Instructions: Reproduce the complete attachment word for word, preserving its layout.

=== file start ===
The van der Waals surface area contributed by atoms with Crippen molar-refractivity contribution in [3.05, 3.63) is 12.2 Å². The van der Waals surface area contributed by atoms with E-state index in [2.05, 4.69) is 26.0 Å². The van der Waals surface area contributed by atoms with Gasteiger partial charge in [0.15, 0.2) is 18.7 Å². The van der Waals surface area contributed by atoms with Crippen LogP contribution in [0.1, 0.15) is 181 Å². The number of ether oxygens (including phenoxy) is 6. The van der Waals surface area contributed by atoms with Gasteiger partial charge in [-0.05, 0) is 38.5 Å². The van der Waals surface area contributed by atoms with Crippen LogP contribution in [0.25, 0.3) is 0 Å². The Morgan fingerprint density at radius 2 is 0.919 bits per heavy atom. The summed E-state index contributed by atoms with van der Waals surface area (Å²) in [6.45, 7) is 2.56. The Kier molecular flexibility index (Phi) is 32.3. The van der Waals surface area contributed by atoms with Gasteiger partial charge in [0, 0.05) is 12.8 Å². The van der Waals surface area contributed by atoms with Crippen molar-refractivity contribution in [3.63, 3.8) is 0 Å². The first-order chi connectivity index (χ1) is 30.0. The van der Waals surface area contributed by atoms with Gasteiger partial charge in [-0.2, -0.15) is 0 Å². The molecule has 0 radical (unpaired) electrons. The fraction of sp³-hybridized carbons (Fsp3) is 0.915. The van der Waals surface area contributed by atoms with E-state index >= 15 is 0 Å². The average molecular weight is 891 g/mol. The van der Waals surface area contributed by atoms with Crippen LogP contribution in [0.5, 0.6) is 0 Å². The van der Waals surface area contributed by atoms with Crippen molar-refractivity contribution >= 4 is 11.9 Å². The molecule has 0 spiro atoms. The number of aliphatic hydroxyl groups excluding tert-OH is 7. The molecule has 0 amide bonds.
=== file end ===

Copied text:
The van der Waals surface area contributed by atoms with Crippen molar-refractivity contribution in [3.05, 3.63) is 12.2 Å². The van der Waals surface area contributed by atoms with E-state index in [2.05, 4.69) is 26.0 Å². The van der Waals surface area contributed by atoms with Gasteiger partial charge in [0.15, 0.2) is 18.7 Å². The van der Waals surface area contributed by atoms with Crippen LogP contribution in [0.1, 0.15) is 181 Å². The number of ether oxygens (including phenoxy) is 6. The van der Waals surface area contributed by atoms with Gasteiger partial charge in [-0.05, 0) is 38.5 Å². The van der Waals surface area contributed by atoms with Crippen LogP contribution in [0.25, 0.3) is 0 Å². The Morgan fingerprint density at radius 2 is 0.919 bits per heavy atom. The summed E-state index contributed by atoms with van der Waals surface area (Å²) in [6.45, 7) is 2.56. The Kier molecular flexibility index (Phi) is 32.3. The van der Waals surface area contributed by atoms with Gasteiger partial charge in [0, 0.05) is 12.8 Å². The van der Waals surface area contributed by atoms with Crippen molar-refractivity contribution in [3.63, 3.8) is 0 Å². The first-order chi connectivity index (χ1) is 30.0. The van der Waals surface area contributed by atoms with Gasteiger partial charge in [-0.2, -0.15) is 0 Å². The molecule has 0 radical (unpaired) electrons. The fraction of sp³-hybridized carbons (Fsp3) is 0.915. The van der Waals surface area contributed by atoms with E-state index >= 15 is 0 Å². The average molecular weight is 891 g/mol. The van der Waals surface area contributed by atoms with Crippen LogP contribution in [0.5, 0.6) is 0 Å². The van der Waals surface area contributed by atoms with Crippen molar-refractivity contribution >= 4 is 11.9 Å². The molecule has 0 spiro atoms. The number of aliphatic hydroxyl groups excluding tert-OH is 7. The molecule has 0 amide bonds.